A View from Simson Garfinkel
Security Model Released for the $100 Laptop
It’s new. It’s radical. Is it the future?
Here are some of the security constraints for the $100 laptop being designed by the One Laptop per Child (OLPC) project. The laptop must not be plagued by the viruses, worms, and Trojan horses that are common on Windows, yet the children who use the laptop must be able to download and run software at will. The computer must not allow students to fake e-mail and instant messages to one another, but students must not be required to use passwords. Shipments of laptops must not be a target of theft even though they are being sent to countries where official corruption is endemic and more than half of the economy is illegal.
Is this possible? I think so. For the past few months I’ve been collaborating with Ivan Krstić on a workable security model that incorporates some of the latest ideas and research findings from the HCI-SEC community. Krstić released the security model at the RSA Data Security Conference on Tuesday. Ryan Singel wrote a nice article about the model yesterday, and you can view the entire security document online.
One of the guiding principles of the security model is that programs running on the user’s computer should run with a restricted set of privileges–rather than with the privileges of the computer’s user. For example, there is no reason why your copy of Solitaire should be able to browse through your tax records and send interesting tidbits to organized criminals in Russia. Today’s generation of antivirus, antispyware programs work by having a list of all these bad programs and scanning for them. The OLPC approach is to simply deny your Solitare program from being able to access the network or browse your files. Why should it need those capabilities, anyway?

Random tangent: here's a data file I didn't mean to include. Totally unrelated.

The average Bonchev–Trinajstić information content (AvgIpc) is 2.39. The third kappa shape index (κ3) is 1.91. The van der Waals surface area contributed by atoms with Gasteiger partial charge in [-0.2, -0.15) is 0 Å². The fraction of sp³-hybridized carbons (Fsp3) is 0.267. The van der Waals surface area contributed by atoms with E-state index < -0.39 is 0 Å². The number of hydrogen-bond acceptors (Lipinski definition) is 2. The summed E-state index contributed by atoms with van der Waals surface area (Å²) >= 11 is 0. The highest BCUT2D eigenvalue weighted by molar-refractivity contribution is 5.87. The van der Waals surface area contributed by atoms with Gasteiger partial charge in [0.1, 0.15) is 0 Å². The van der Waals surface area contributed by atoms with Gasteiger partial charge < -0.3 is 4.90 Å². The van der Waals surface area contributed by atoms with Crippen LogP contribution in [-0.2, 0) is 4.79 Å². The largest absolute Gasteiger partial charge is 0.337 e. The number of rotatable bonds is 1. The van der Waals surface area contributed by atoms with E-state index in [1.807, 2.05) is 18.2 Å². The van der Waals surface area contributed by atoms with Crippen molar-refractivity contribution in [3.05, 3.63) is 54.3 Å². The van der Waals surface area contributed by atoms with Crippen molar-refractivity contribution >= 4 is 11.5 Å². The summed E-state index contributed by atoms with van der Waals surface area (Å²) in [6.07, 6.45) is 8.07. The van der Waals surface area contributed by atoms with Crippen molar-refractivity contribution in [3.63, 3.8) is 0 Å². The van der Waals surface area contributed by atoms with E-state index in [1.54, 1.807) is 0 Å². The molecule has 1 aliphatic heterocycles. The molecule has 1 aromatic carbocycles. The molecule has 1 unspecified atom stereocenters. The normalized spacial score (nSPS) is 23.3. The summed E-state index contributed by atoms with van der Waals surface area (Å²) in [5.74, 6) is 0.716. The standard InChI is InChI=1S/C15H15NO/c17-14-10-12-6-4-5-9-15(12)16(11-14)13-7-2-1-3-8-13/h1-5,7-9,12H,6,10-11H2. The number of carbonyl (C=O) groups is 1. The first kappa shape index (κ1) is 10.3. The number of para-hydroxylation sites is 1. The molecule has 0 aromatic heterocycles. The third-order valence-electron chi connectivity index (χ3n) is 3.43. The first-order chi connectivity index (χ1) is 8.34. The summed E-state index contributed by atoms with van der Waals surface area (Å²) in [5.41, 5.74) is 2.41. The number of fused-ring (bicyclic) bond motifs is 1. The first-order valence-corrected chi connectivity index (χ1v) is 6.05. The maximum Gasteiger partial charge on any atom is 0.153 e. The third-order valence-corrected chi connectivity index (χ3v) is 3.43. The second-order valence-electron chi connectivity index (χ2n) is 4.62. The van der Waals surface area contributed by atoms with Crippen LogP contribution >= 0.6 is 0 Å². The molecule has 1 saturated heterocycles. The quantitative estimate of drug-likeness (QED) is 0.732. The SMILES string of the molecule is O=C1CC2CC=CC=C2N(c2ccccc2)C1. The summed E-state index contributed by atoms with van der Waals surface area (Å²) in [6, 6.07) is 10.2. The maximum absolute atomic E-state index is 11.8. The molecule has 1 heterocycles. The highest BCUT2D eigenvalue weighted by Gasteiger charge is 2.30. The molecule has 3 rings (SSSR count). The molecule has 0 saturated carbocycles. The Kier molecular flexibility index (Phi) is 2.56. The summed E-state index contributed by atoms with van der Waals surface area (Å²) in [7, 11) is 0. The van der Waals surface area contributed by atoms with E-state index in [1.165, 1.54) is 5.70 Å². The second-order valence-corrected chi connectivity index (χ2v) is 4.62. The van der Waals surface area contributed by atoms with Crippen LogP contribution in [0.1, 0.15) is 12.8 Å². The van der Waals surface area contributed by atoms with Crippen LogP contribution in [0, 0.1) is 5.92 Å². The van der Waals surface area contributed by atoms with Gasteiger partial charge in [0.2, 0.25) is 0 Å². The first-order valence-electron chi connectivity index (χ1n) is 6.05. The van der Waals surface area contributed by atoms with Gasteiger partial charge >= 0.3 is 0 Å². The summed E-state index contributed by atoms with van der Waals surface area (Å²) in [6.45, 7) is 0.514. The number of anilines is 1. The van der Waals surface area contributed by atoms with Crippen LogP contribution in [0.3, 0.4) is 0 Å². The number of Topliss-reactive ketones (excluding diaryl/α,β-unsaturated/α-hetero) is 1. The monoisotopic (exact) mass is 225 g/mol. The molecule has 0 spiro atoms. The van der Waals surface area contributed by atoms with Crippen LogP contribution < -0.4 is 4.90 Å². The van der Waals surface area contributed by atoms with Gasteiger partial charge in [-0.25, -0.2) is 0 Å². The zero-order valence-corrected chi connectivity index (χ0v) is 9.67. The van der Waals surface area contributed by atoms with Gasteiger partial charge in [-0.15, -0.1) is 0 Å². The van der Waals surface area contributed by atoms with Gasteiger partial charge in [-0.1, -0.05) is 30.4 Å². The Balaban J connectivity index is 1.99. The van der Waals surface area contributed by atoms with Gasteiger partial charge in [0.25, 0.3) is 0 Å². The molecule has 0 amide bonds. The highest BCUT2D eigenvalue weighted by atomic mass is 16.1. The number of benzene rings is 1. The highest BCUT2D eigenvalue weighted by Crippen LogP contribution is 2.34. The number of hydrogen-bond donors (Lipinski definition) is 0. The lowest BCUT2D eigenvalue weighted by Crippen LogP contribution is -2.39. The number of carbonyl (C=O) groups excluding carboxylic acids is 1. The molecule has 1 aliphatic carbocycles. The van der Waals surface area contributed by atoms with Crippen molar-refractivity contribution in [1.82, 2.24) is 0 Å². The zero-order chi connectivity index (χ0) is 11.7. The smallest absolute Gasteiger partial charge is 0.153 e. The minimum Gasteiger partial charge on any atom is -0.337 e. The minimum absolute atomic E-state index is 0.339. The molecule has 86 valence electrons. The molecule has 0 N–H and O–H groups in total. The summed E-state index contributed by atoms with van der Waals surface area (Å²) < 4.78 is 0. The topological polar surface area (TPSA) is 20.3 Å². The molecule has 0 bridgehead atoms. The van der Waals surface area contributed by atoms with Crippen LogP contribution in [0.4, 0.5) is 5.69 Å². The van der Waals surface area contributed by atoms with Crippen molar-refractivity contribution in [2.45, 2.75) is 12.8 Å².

The so-called Bitfrost security model builds upon a lot of research ideas in virtual machines, declaratory installation bundles, and intentional computing. It gives users–many of whom will be children–the tools for the easy management of their own security.
I don’t know if it will work, but it’s the best thing going. And if Bitfrost does work, you can be sure that we’ll see these same ideas showing up in many desktop and handheld environments.